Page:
Summary and Info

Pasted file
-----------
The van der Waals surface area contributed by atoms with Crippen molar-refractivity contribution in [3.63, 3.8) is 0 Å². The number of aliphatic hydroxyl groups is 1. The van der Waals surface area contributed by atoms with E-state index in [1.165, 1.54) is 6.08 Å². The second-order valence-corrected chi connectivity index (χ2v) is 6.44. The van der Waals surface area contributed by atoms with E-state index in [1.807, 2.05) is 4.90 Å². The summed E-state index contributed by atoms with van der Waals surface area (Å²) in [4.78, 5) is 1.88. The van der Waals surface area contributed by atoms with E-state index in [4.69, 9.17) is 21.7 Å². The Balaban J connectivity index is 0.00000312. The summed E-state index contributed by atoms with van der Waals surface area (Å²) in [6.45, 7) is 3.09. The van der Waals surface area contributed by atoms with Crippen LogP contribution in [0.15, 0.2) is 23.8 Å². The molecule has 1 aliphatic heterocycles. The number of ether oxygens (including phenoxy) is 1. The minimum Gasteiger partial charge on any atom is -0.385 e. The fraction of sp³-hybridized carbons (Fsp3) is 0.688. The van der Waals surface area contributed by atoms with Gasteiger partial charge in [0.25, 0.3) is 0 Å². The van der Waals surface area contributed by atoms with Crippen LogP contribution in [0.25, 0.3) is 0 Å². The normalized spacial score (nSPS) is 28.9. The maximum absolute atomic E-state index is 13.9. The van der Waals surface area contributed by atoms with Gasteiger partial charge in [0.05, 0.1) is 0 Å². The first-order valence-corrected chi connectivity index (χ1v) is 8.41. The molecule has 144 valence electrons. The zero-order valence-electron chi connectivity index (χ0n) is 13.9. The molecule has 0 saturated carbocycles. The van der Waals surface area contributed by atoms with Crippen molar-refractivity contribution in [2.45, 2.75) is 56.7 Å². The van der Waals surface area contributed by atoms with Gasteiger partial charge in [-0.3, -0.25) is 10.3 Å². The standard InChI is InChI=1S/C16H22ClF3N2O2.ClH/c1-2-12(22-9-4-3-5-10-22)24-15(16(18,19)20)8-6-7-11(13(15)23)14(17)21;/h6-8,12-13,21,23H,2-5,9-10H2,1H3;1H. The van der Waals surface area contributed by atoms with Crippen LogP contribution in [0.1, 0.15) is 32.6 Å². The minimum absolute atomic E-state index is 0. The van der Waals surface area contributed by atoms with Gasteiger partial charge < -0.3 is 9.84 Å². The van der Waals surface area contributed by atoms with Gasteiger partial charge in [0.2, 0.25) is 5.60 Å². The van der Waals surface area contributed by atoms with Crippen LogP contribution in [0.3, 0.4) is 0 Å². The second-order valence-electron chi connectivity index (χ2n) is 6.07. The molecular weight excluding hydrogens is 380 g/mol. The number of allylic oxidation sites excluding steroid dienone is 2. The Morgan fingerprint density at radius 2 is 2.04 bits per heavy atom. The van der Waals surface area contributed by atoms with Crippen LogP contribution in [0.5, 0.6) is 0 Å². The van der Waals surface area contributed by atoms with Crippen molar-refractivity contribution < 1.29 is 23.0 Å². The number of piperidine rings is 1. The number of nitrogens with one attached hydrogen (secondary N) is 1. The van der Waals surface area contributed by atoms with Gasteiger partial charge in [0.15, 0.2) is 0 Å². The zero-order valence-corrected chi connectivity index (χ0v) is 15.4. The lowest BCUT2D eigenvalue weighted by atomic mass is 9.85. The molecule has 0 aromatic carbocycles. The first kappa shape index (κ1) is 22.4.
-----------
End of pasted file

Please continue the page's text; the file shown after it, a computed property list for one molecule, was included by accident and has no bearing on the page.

The Roman army was one of the most astounding organizations in the ancient world, and much of the success of the Roman empire can be attributed to its soldiers. Archaeological remains and ancient texts provide detailed testimonies that have allowed scholars to understand and reconstruct the army’s organization and activities. This interest has traditionally worked in tandem with the study of Roman frontiers. Historically, the early imperial period, and in particular the emergence of the frontiers, has been the focus of research. During those investigations, however, the remains of the later Roman army were also frequently encountered, if not always understood. Recent decades have brought a burgeoning interest in not only the later Roman army, but also late antiquity more widely. It is the aim of this volume to demonstrate that while scholars grappling with the late Roman army may want for a rich corpus of inscriptions and easily identifiable military installations, research is revealing a dynamic, less-predictable force that was adapting to a changing world, in terms of both external threats and its own internal structures. The dynamism and ingenuity of the late Roman army provides a breath of fresh air after the suffocating uniformity of its forbears. The late Roman army was a vital and influential element in the late antique empire. Having evolved through the 3rd century and been formally reorganized under Diocletian and Constantine, the limitanei guarded the frontiers, while the comitatenses provided mobile armies that were fielded against external enemies and internal threats. The transformation of the early imperial army to the late antique army is documented in the rich array of texts from the period, supplemented by a perhaps surprisingly rich archaeological record.